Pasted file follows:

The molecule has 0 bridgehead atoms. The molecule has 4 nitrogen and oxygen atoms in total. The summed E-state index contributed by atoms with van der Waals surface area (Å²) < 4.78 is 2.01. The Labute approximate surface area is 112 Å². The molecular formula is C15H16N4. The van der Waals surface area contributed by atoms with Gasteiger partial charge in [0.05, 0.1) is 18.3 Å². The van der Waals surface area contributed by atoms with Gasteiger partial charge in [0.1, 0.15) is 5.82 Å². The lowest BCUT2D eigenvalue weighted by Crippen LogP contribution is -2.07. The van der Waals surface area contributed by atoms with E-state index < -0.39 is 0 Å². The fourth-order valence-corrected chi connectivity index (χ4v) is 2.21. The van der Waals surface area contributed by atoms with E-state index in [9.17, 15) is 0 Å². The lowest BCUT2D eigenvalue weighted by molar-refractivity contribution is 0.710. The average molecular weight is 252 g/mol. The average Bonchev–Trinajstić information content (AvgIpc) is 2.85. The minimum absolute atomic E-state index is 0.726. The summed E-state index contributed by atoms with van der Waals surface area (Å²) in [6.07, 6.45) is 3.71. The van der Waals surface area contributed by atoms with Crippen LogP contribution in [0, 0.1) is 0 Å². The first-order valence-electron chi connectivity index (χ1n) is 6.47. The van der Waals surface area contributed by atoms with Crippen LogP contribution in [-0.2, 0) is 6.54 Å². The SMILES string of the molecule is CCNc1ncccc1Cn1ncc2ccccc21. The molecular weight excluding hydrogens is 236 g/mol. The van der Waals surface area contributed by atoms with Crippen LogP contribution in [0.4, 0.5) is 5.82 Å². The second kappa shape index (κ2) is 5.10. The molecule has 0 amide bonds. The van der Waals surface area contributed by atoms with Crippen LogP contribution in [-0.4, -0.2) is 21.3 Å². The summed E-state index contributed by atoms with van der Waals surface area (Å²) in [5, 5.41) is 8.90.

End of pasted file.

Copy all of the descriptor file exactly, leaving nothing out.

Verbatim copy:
The molecule has 0 bridgehead atoms. The molecule has 4 nitrogen and oxygen atoms in total. The summed E-state index contributed by atoms with van der Waals surface area (Å²) < 4.78 is 2.01. The Labute approximate surface area is 112 Å². The molecular formula is C15H16N4. The van der Waals surface area contributed by atoms with Gasteiger partial charge in [0.05, 0.1) is 18.3 Å². The van der Waals surface area contributed by atoms with Gasteiger partial charge in [0.1, 0.15) is 5.82 Å². The lowest BCUT2D eigenvalue weighted by Crippen LogP contribution is -2.07. The van der Waals surface area contributed by atoms with E-state index < -0.39 is 0 Å². The fourth-order valence-corrected chi connectivity index (χ4v) is 2.21. The van der Waals surface area contributed by atoms with E-state index in [9.17, 15) is 0 Å². The lowest BCUT2D eigenvalue weighted by molar-refractivity contribution is 0.710. The average molecular weight is 252 g/mol. The average Bonchev–Trinajstić information content (AvgIpc) is 2.85. The minimum absolute atomic E-state index is 0.726. The summed E-state index contributed by atoms with van der Waals surface area (Å²) in [6.07, 6.45) is 3.71. The van der Waals surface area contributed by atoms with Crippen LogP contribution in [0, 0.1) is 0 Å². The first-order valence-electron chi connectivity index (χ1n) is 6.47. The van der Waals surface area contributed by atoms with Crippen LogP contribution in [-0.2, 0) is 6.54 Å². The SMILES string of the molecule is CCNc1ncccc1Cn1ncc2ccccc21. The molecular weight excluding hydrogens is 236 g/mol. The van der Waals surface area contributed by atoms with Crippen LogP contribution in [0.4, 0.5) is 5.82 Å². The second kappa shape index (κ2) is 5.10. The molecule has 0 amide bonds. The van der Waals surface area contributed by atoms with Crippen LogP contribution in [-0.4, -0.2) is 21.3 Å². The summed E-state index contributed by atoms with van der Waals surface area (Å²) in [5, 5.41) is 8.90.